Second: nursing homes are getting COVID-19 antigen tests, big time. Dr. Redfield, Admiral Giroir, and several of the House representatives at the hearing highlighted a recent initiative by HHS to distribute rapid diagnostic COVID-19 tests to nursing homes in hotspot areas. In his opening remarks, Dr. Redfield stated that, by the end of this week, federal health agencies will have delivered “nearly one million point-of-care test kits to 1,019 of the highest risk nursing homes, with 664 nursing homes scheduled for next week.”
The tests being distributed identify antigens, protein fragments on the surface of the novel coronavirus. Like polymerase chain reaction (PCR) tests, antigen tests determine if a patient is infected at the time they are tested; unlike PCR tests, they may be produced and distributed cheaply, and return results in minutes. Antigen tests have lower sensitivity, however, meaning that they may miss identifying patients who are in fact infected.
The antigen test distribution initiative is great news for the nursing homes across the country that will be able to test and treat their residents more quickly. But from a data perspective, it poses one major question: how will the results of these tests be reported? While antigen tests may be diagnostic, their results should not be lumped in with PCR test results because they have a different accuracy level and serve a different purpose in the pandemic.
The Nursing Home COVID-19 Public File, a national dataset run by the Center for Medicare and Medicaid Services, reports “confirmed” and “suspected” COVID-19 cases in the nation’s nursing homes. The dataset does not specify what types of tests were used to identify these cases, or the total tests conducted in each home. Similarly, state-reported datasets on COVID-19 in nursing homes typically report only cases and deaths, not testing numbers. And, as of the most recent COVID Tracking Project analysis, the only state currently reporting antigen tests in an official capacity is Kentucky. But more states may be including antigen test numbers in their counts of “confirmed cases” or “molecular tests,” as several states lumped PCR and serology tests this past spring. As hundreds of nursing homes across the country begin to use the antigen tests so graciously distributed by the federal government, we must carefully watch to identify where those numbers show up.
Third: Admiral Giroir doesn’t know what data his agency publishes.
If you watch just five minutes from Friday’s hearing, I highly recommend the five minutes in which Rep. Nydia Velázquez (a Democrat from New York) interrogates Admiral Giroir about COVID-19 test wait times. Here’s my transcript of a key moment in the conversation:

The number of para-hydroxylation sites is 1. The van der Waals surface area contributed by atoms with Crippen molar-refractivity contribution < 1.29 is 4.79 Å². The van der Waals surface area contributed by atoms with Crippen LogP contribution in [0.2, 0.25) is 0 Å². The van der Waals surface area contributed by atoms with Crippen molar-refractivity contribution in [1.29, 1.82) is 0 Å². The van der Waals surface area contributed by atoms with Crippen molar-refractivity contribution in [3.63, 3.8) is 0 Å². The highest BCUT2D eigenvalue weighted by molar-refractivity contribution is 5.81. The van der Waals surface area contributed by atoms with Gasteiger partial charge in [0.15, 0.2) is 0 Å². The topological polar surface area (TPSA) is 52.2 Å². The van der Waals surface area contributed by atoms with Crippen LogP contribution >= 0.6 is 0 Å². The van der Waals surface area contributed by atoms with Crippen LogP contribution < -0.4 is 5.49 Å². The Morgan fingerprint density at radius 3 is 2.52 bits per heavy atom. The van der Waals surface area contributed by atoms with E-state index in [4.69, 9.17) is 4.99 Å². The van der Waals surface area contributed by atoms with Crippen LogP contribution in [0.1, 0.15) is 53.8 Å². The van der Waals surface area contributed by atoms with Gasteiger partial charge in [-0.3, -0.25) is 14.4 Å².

Rep. Velázquez: Dr. Redfield, I’d like to turn to you. Does the CDC have comprehensive information about the wait times for test results in all 50 states?
Dr. Redfield: I would refer that question back to the Admiral.
Rep. Velázquez: Sir?
Admiral Giroir: Yes, we have comprehensive information on wait times in all 50 states, from the large, commercial labs.
Rep. Velázquez: And do you publish this data? These data?
Admiral Giroir: Uh… we talk about it. Always. I mean, I was on… I was with 69 journalists yesterday, and we talk about that frequently.
He went on to claim that decisionmakers at the state and city level have data on test wait times from commercial labs. But where are these data? HHS has collected testing data since the beginning of the pandemic; these data were first published on a CDC dashboard in early May and are now available on HealthData.gov.
The HealthData.gov dataset includes test results from CDC labs, commercial labs, state public health labs, and in-house hospital labs. For each test, the dataset includes geographic information, a date, and the test’s outcome. It does not include the time between the test being administered and its results being reported to the patient. In fact, that “date” can either be a. the date the test was completed, b. the date the result was reported, c. the date the specimen was collected, d. the date the test arrived at a testing facility, or e. the date the test was ordered. So, if there’s another, secret dataset which includes more precise dating, I personally would love to see it made public.
Also, who are those 69 journalists, Admiral Giroir? How do I join those ranks? I have some questions about HHS hospitalization data.